I too am concerned about receiving the latest emergency news bulletins and need to run on battery power. I was using a small 5" B&W NTSC TV indoors, but my 8" digital TV requires an outdoor antenna. I knew about the first link, but I didn't know about the other two; thanks! I'll post them for you:

http://ezdigitaltv.com/RVs_and_Converter_Boxes.html (WeThePeople already gave this one earlier)



I would like to add this one from their excellent site:

I'm using a small sinewave inverter, the Exeltech XP125, which comes with a cigarette lighter plug which fits the jack on my J900 and ES2500 12volt 17Ah jumper packs.

I also did another post about voltage limits which is on-topic:
post #17 of 19
Thread Starter 
Okay, so I'm thinking of getting two DTVPal Plus boxes. Am I crazy?

Should I have opted for one box and maybe a DVD player with an integrated ATSC tuner?
post #18 of 19
Originally Posted by ChuckZ View Post

Okay, so I'm thinking of getting two DTVPal Plus boxes. Am I crazy?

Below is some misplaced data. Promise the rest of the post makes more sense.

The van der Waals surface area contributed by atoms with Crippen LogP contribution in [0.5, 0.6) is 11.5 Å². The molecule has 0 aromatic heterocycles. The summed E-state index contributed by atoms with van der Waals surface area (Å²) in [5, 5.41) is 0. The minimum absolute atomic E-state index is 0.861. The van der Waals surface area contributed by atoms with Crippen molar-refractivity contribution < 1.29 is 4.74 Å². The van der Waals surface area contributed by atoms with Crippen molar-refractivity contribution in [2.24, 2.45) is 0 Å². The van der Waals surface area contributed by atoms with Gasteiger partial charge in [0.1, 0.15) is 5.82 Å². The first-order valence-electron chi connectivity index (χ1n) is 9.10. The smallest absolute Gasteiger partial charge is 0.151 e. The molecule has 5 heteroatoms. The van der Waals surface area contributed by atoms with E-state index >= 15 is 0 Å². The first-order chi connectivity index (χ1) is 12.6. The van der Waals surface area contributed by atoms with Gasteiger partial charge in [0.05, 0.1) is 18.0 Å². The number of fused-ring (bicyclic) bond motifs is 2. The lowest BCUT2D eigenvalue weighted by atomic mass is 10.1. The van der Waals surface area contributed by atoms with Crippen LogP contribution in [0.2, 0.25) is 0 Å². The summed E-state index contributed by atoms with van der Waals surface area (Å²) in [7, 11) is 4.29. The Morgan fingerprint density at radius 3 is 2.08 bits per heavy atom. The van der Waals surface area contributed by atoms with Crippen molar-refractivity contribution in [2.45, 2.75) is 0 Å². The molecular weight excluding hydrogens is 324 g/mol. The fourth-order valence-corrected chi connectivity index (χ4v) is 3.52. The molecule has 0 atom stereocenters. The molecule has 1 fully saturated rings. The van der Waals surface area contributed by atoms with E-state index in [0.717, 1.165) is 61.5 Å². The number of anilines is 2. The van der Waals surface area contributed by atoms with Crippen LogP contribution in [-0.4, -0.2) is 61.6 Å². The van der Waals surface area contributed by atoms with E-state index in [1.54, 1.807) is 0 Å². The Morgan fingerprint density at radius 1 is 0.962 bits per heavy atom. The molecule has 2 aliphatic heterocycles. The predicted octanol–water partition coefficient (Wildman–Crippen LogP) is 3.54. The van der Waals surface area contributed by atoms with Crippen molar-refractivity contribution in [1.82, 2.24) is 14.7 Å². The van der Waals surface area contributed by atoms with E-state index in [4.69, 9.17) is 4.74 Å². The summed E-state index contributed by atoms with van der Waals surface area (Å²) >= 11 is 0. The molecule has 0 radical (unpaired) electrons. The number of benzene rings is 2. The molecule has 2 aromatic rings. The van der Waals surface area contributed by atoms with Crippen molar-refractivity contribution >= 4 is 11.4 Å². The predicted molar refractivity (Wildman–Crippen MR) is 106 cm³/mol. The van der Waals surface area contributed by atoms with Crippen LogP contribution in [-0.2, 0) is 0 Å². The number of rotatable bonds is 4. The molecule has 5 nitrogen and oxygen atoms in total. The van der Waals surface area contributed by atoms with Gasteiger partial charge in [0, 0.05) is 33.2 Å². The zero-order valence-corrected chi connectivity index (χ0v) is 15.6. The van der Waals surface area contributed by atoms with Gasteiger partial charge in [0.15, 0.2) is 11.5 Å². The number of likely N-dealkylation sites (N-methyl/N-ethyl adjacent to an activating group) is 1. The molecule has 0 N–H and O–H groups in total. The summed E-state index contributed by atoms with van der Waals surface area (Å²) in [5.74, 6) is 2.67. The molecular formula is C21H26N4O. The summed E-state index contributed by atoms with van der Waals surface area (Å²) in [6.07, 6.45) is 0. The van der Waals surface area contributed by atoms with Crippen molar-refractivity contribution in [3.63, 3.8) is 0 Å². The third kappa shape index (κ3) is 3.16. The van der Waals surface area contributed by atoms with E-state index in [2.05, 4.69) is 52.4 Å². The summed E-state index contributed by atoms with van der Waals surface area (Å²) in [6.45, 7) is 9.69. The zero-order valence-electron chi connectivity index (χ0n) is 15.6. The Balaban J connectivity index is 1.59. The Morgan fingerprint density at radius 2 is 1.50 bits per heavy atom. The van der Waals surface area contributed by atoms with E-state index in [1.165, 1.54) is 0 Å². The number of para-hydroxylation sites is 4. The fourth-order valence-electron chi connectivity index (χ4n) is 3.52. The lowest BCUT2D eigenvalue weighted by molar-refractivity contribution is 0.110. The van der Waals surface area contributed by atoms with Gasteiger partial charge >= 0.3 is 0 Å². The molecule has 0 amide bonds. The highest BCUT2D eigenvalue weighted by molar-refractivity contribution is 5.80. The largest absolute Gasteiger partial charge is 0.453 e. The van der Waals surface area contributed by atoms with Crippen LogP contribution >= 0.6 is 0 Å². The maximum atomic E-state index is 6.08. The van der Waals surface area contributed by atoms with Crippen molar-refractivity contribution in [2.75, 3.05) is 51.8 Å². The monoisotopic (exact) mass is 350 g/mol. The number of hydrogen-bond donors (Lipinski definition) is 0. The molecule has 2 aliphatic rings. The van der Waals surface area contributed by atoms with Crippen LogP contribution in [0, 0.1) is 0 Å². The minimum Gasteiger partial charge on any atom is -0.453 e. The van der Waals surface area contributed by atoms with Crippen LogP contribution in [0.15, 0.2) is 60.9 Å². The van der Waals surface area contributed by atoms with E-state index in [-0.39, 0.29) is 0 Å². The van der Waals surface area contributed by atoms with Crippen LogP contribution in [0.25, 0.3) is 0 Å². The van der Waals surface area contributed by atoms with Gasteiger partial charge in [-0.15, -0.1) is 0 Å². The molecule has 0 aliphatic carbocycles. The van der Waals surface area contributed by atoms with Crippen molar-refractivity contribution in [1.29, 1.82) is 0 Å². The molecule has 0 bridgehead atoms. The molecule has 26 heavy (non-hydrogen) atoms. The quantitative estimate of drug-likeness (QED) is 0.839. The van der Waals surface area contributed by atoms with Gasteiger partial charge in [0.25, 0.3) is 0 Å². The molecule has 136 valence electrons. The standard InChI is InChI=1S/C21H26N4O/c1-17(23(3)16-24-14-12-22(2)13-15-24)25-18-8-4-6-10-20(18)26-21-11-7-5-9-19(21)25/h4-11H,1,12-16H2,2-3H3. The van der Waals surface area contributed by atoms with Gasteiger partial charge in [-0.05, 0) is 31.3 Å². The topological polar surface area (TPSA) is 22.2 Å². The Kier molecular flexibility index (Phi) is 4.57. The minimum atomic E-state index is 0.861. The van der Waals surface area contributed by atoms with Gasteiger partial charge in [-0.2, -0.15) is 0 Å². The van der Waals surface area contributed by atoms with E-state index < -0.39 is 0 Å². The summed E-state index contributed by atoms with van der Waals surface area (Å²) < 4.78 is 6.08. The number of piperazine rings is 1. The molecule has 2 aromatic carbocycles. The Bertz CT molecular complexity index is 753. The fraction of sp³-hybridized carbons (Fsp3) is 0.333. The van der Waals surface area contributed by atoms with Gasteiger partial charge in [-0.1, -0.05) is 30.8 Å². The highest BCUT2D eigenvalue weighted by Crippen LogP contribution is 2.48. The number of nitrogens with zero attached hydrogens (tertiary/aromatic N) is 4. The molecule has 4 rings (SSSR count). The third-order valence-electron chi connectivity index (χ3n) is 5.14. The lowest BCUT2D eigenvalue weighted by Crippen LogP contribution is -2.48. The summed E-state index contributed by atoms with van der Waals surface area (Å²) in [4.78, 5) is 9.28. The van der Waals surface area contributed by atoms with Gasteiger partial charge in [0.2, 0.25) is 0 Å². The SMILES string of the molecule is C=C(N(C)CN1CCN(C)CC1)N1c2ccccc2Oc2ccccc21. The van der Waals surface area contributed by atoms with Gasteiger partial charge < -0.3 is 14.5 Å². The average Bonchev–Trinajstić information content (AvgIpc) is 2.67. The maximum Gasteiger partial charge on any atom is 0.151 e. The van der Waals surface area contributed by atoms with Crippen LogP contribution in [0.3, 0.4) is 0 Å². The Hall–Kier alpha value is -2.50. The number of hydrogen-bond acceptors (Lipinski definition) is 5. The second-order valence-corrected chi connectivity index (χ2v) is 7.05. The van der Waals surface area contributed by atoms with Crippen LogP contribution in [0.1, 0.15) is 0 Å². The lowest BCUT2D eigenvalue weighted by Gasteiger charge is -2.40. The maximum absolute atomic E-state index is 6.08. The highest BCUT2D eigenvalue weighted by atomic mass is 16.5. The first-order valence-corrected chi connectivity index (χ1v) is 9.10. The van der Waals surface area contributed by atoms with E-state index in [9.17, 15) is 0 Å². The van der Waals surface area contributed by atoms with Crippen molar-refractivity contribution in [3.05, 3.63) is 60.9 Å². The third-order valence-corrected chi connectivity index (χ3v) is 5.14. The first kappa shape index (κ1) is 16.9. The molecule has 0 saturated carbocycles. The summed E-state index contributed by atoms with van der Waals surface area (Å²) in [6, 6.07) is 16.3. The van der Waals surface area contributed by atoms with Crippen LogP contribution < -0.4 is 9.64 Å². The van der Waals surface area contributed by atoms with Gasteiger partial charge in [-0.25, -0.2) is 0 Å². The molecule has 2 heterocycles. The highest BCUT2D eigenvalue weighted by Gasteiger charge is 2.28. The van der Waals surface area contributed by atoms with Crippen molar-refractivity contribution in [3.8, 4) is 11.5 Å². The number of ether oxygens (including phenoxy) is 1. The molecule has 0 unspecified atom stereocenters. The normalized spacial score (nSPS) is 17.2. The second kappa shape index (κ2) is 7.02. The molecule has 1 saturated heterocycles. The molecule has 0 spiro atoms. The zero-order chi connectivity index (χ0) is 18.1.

your family and friends would have to answer that.

Originally Posted by ChuckZ View Post

Should I have opted for one box and maybe a DVD player with an integrated ATSC tuner?

with more than one set a dvd player with tuner might be a good choice because you might not always find OTA signal you want.

the DTVPal has a good feature of a possible long program guide. while away from the home base you might not have other easy program scheduling.
post #19 of 19
The Panasonic DVDR's built-in tuners have excellent PQ - much better than the DTV Pal, IMO. The only CECB I've ever seen that comes closest to equaling it with PQ is the CM through s-video. (In the area of of PQ, though, there is more than just that one CECB which will better the Pal.)

The only things are, the channel changing on the Panny is a bit slower in comparison and there's no guide.

One good thing, though, is that you will be able to time-shift with the recorder using the very versatile DVD-RAM format.

If you're using it on a 4:3 TV, you could use the Pal with the tunerless Panasonic EA-18, because that model has an IR blaster to change the channels on the tuner (probably be more dependable than the Pal's timers, and you'd only have to set the timers on the recorder - not both units).